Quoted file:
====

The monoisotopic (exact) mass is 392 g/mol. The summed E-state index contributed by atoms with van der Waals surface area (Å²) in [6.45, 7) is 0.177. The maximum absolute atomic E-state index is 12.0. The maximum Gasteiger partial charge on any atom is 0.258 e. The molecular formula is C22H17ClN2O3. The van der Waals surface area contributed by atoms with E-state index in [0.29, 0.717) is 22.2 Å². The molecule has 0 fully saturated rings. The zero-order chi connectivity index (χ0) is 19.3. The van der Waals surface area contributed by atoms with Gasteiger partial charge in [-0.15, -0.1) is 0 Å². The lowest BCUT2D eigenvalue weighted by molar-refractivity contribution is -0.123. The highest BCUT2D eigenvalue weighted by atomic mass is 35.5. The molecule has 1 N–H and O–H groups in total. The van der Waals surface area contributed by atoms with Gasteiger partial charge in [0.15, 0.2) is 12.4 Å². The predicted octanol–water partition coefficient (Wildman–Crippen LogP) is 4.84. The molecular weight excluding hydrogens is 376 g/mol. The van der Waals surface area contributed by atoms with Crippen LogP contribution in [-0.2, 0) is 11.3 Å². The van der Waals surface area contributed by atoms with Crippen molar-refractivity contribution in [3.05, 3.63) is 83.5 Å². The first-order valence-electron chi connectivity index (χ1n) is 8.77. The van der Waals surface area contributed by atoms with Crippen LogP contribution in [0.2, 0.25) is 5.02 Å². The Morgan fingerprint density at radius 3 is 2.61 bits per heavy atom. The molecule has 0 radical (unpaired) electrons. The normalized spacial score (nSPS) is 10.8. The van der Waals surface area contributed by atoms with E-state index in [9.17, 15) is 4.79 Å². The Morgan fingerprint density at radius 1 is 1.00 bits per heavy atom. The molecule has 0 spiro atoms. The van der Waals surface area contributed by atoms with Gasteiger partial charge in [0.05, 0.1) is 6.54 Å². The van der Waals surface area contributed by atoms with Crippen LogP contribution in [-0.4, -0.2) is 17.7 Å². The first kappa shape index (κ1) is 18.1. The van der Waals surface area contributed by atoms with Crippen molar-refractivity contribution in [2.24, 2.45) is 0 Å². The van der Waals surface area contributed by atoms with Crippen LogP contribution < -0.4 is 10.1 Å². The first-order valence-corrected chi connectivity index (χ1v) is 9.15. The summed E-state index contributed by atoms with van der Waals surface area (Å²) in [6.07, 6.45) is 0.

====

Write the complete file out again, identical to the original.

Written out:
The monoisotopic (exact) mass is 392 g/mol. The summed E-state index contributed by atoms with van der Waals surface area (Å²) in [6.45, 7) is 0.177. The maximum absolute atomic E-state index is 12.0. The maximum Gasteiger partial charge on any atom is 0.258 e. The molecular formula is C22H17ClN2O3. The van der Waals surface area contributed by atoms with E-state index in [0.29, 0.717) is 22.2 Å². The molecule has 0 fully saturated rings. The zero-order chi connectivity index (χ0) is 19.3. The van der Waals surface area contributed by atoms with Gasteiger partial charge in [-0.15, -0.1) is 0 Å². The lowest BCUT2D eigenvalue weighted by molar-refractivity contribution is -0.123. The highest BCUT2D eigenvalue weighted by atomic mass is 35.5. The molecule has 1 N–H and O–H groups in total. The van der Waals surface area contributed by atoms with Gasteiger partial charge in [0.15, 0.2) is 12.4 Å². The predicted octanol–water partition coefficient (Wildman–Crippen LogP) is 4.84. The molecular weight excluding hydrogens is 376 g/mol. The van der Waals surface area contributed by atoms with Crippen LogP contribution in [-0.2, 0) is 11.3 Å². The van der Waals surface area contributed by atoms with Crippen molar-refractivity contribution in [3.05, 3.63) is 83.5 Å². The first-order valence-electron chi connectivity index (χ1n) is 8.77. The van der Waals surface area contributed by atoms with Crippen LogP contribution in [0.2, 0.25) is 5.02 Å². The Morgan fingerprint density at radius 3 is 2.61 bits per heavy atom. The molecule has 0 radical (unpaired) electrons. The normalized spacial score (nSPS) is 10.8. The van der Waals surface area contributed by atoms with E-state index in [9.17, 15) is 4.79 Å². The Morgan fingerprint density at radius 1 is 1.00 bits per heavy atom. The molecule has 0 spiro atoms. The van der Waals surface area contributed by atoms with Gasteiger partial charge in [0.05, 0.1) is 6.54 Å². The van der Waals surface area contributed by atoms with Crippen LogP contribution in [-0.4, -0.2) is 17.7 Å². The first kappa shape index (κ1) is 18.1. The van der Waals surface area contributed by atoms with Crippen molar-refractivity contribution in [2.24, 2.45) is 0 Å². The van der Waals surface area contributed by atoms with Crippen LogP contribution < -0.4 is 10.1 Å². The first-order valence-corrected chi connectivity index (χ1v) is 9.15. The summed E-state index contributed by atoms with van der Waals surface area (Å²) in [6.07, 6.45) is 0.